3. "There's a divinity that shapes our ends, Rough-hew [them how we will.] Dr. Farmer informs me, that these words are merely technical. A wool-man, butcher, and dealer in skewers, lately observed to him, that his nephew (an idle lad), could only assist him in making them;"—'he could rough-hew them, but I was obliged to shape their ends.' [To shape the ends of wool-skewers, i.e. to point them, requires a degree of skill; any one can rough-hew them.] Whoever recollects the profession of Shakespeare's father, will admit that his son might be no stranger to such a term [such terms]. I have [frequently] seen packages of wool pinn'd up with skewers.—STEEVENS.

This note was first printed by Malone in 1780, [408] and was reprinted by him in 1790; the portions within brackets having been added in 1793? It is clear, from this statement, that it received the deliberate revision of its author. Now, I cannot deny that Farmer related the anecdote of the wool-man—suspicious as is the character of the witness, but I contend that the observations on it should be ascribed to Steevens alone; and so I shall leave your critic A. E. B. to his own reflections.


(Vol. iv., p. 365.)

A SUBSCRIBER TO THE ANGLO-CATHOLIC LIBRARY has discovered one fault in one volume (published in 1844) of a series which now extends to sixty-three volumes; and on this one fault he builds a representation which implies, in general, incompetency in the editors, and neglect of proper supervision on the part of the committee of the Anglo-Catholic Library. I believe the character of the editions of most of the volumes sent out in this series is sufficiently known to theologians to render such a charge as this of little importance as respects their judgment. But it may not be so with many of the readers of "NOTES AND QUERIES."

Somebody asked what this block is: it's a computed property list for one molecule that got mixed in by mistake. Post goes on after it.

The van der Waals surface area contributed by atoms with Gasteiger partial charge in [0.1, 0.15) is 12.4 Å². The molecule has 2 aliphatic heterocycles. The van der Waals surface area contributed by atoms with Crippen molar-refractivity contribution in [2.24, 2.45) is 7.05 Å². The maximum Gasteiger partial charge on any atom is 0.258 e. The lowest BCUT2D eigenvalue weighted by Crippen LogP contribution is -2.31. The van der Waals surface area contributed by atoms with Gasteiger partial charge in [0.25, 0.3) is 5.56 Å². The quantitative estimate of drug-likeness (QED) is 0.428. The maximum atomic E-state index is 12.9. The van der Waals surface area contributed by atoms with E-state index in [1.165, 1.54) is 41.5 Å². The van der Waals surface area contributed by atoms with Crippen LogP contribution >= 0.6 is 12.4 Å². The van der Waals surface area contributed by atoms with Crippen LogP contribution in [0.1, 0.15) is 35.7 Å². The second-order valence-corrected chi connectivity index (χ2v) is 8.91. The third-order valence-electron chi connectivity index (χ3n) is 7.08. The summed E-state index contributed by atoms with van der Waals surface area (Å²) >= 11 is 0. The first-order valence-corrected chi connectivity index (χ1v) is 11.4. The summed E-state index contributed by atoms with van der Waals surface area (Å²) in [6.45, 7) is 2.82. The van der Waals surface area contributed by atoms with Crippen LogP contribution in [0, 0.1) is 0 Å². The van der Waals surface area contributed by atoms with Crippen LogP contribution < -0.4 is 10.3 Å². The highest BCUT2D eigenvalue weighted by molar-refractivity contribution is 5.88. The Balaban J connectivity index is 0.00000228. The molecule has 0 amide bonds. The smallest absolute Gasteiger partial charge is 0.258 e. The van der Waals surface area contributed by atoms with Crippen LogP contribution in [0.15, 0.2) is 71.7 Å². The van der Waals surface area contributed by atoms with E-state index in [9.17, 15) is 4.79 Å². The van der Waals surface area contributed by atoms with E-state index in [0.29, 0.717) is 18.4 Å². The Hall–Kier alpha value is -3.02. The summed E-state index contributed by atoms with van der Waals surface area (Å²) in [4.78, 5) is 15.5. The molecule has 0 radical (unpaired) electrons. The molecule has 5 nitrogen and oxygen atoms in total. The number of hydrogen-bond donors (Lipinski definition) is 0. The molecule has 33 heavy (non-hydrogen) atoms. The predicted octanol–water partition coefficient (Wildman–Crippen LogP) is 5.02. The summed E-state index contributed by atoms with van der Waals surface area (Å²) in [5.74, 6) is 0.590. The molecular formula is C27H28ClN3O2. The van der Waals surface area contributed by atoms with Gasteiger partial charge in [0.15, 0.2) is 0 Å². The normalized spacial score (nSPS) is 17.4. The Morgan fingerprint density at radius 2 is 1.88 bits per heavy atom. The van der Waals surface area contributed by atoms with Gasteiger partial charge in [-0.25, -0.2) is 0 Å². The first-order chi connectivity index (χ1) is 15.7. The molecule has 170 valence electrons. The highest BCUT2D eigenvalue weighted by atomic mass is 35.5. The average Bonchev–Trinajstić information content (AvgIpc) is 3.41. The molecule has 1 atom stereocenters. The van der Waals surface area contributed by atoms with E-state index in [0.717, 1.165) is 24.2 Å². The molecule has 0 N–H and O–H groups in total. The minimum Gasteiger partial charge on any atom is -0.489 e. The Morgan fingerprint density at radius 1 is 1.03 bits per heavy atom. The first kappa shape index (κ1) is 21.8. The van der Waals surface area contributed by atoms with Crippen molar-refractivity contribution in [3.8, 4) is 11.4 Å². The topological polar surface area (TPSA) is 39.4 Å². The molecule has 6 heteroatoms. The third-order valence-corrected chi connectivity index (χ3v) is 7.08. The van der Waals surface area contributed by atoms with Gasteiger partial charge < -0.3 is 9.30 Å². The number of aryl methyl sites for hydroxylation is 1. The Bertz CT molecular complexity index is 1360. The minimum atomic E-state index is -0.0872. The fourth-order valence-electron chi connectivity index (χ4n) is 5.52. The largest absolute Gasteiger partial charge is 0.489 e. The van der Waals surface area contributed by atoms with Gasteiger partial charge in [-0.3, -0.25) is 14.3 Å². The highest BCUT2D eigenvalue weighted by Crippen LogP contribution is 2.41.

The gravamen of the charge rests on the importance of a certain passage of St. Jerome bearing on the Presbyterian controversy,—on the necessity for a familiarity with that controversy in an editor of Overall's Convocation Book,—and the consequent incompetency of a person not thus familiar with it to edit that work without, not the assistance merely, but the immediate supervision of the committee.

Now the subject of episcopacy is not, as the Subscriber alleges, "the principal subject" of this Book; it occupies 30 pages out of 272: nor is a familiarity with that controversy in any special way necessary for an editor of the volume. The subjects of which the Convocation Book treats are wide and varied, and such omnigenous knowledge as a familiar acquaintance with them implies, is not, nor could be, required in any editor, nor be expected by subscribers.

The committee of the Anglo-Catholic Library undertook to publish careful reprints of the works of our old divines; and had they simply reprinted with accuracy the Convocation Book, as published in 1690, they would have fulfilled their covenant with the subscribers. They did, however, much more.

It was known that the original MS. copy of this Book was preserved at Durham. The edition of 1690 had been printed from a transcript made by Archbishop Sancroft. The committee therefore engaged the services of a gentleman whose name is well known as an accurate editor of works existing in MS.